Look at the science of intimidation

Published 9:05 am Wednesday, January 25, 2012

According to an old legal adage, when the law is against you, argue the facts. When the facts are against you, argue the law. And when neither is on your side, pound the table.

Today, conservative climate change deniers, faced with a growing and increasingly persuasive body of evidence supporting the theory of anthropogenic global warming (AGW), have adopted a version of this approach.

Except, lacking a table, they are pounding the scientists instead.

Email newsletter signup

In the words of one climate scientist, Dr. Katharine Hayhoe, “[t]here’s a well-organized campaign, primarily in the United States but also in other countries, including Canada and Australia, of bloggers, of people in the media, of basically professional climate deniers whose main goal is to abuse, to harass and to threaten anybody who stands up and says climate change is real – especially anybody who’s trying to take that message to audiences that are more traditionally skeptical of this issue.”

Dr. Hayhoe has experienced this bullying first-hand. A professor at Texas Tech., Dr. Hayhoe recently became a target due to a chapter on climate change that she had written for an upcoming book by Newt Gingrich.

While on the campaign trail in Iowa, Gingrich came under attack by Rush Limbaugh for including Hayhoe’s climate change chapter in his book.

These attacks were not limited to critiques of Dr. Hayhoe’s research; they were personal. Limbaugh, for example, taking a rather misogynistic approach, contemptuously dismissed her as a “climate babe.”

For his own part, Gingrich raced to distance himself from the story, assuring conservatives that the chapter would not be included in the book.

Dr. Hayhoe has been deluged with a torrent of angry and abusive e-mails since the story broke.

As she told the Toronto Globe and Mail, “[i]t’s not easy opening your mail in the morning and seeing a hundred e-mails, each one more hateful than the last.”

The intensity of the reaction to Dr. Hayhoe is due to the unique nature of her “sin.” As the Globe and Mail put it, she is “an evangelical Christian who is also a climate scientist trying to convince skeptics that climate change is for real.”

She frames climate change as an ethical issue- one that speaks to our responsibility for the poor and towards future generations. She addresses it from a faith-based perspective emphasizing the need for prudential stewardship of the natural world.

This makes her a heretic in the eyes of conservative climate deniers; and as we know from history, heretics always come in for the worst treatment.

Regrettably, Dr. Hayhoe’s experience isn’t unique.

For example, Dr. Kerry Emanuel, a Republican scientist at MIT, has been on the receiving end of a “frenzy of hate” from conservatives since video of a speech he delivered to a group of Republican “climate hawks” was posted on Climate Desk. The frenzy has gone beyond mere vitriol and abuse — it has included threats directed at his wife.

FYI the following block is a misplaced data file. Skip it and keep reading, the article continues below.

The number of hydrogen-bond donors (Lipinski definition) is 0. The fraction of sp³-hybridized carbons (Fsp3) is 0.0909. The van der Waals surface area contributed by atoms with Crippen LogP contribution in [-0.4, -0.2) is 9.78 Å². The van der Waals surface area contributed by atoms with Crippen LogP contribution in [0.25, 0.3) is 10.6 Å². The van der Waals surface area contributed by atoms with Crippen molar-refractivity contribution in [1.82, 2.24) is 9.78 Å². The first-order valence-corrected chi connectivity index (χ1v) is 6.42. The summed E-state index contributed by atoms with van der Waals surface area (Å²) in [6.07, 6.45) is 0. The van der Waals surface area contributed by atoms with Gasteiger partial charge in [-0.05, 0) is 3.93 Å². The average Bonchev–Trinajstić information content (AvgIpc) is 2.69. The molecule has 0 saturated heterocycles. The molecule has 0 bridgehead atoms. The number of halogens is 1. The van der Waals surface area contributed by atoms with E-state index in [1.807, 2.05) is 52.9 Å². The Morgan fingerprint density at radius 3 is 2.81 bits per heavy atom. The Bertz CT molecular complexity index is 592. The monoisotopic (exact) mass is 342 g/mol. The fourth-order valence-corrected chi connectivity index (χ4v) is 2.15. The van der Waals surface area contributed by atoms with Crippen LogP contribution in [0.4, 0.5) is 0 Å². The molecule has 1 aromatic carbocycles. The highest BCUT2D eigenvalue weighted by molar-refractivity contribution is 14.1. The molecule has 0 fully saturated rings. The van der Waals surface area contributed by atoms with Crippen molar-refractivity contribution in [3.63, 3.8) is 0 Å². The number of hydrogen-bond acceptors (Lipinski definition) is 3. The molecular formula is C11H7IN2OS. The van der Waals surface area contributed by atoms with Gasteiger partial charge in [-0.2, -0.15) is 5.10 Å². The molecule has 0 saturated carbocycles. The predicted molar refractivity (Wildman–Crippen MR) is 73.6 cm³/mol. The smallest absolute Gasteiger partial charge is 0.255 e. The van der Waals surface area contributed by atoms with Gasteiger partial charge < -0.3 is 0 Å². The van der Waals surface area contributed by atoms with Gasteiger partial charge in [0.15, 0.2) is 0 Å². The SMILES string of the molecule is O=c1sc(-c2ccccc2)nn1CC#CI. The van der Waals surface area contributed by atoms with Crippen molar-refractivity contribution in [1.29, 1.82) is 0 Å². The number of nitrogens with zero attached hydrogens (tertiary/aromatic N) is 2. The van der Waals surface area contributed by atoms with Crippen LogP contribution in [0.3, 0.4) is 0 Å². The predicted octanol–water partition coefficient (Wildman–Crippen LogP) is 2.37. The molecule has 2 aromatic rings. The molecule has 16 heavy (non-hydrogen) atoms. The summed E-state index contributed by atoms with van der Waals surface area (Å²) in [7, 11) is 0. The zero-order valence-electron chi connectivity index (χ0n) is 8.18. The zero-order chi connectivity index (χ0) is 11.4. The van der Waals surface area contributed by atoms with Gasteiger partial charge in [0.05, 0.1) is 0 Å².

Sadly, this isn’t the first time researchers, or their families, have been threatened — several Australian climate scientists sought police protection last year after being subjected to what

The Canberra Times called “an unrelenting campaign” of vicious cyberbullying that included threats of “violence, sexual assault, public smear campaigns and attacks on family members.” Some of the threats even targeted children.

The abuse directed at climate researchers sheds light on a tragic political truth — a cancer is consuming the soul of American conservatism.

Conservatism is taking on many of the hallmarks of a cult — one in which information and doctrine are received, without question, from recognized authority figures or sources, and in which dissent cannot be tolerated.

The conservative cult views the political process in apocalyptic terms, and sees its opponents as demonically evil. Sadly, climate denial is a key pillar in this cult’s ideology.

Under these circumstances, conservative scientists like Hayhoe and Emanuel are particularly dangerous. They demonstrate that there isn’t a fundamental incongruity between religious faith, or conservatism, and accepting the science behind AGW.

They are heretics, calling to other conservatives from beyond the walls of the cult compound. And that’s a mortal threat to the climate deniers, and perhaps to the very existence of the cult itself.

In the end, the bullying and abuse of scientists is a sign of growing desperation. The cult must be defended, by any means. Dissenters must be intimidated into silence.

With everything else against them, conservative climate deniers have only one option left — it’s time to get personal, and pound.


Michael Stafford is a former Republican Party officer. He works as an attorney in Wilmington, Del. He is the author of the book “An Upward Calling” on the need for public policy and politics to advance the common good.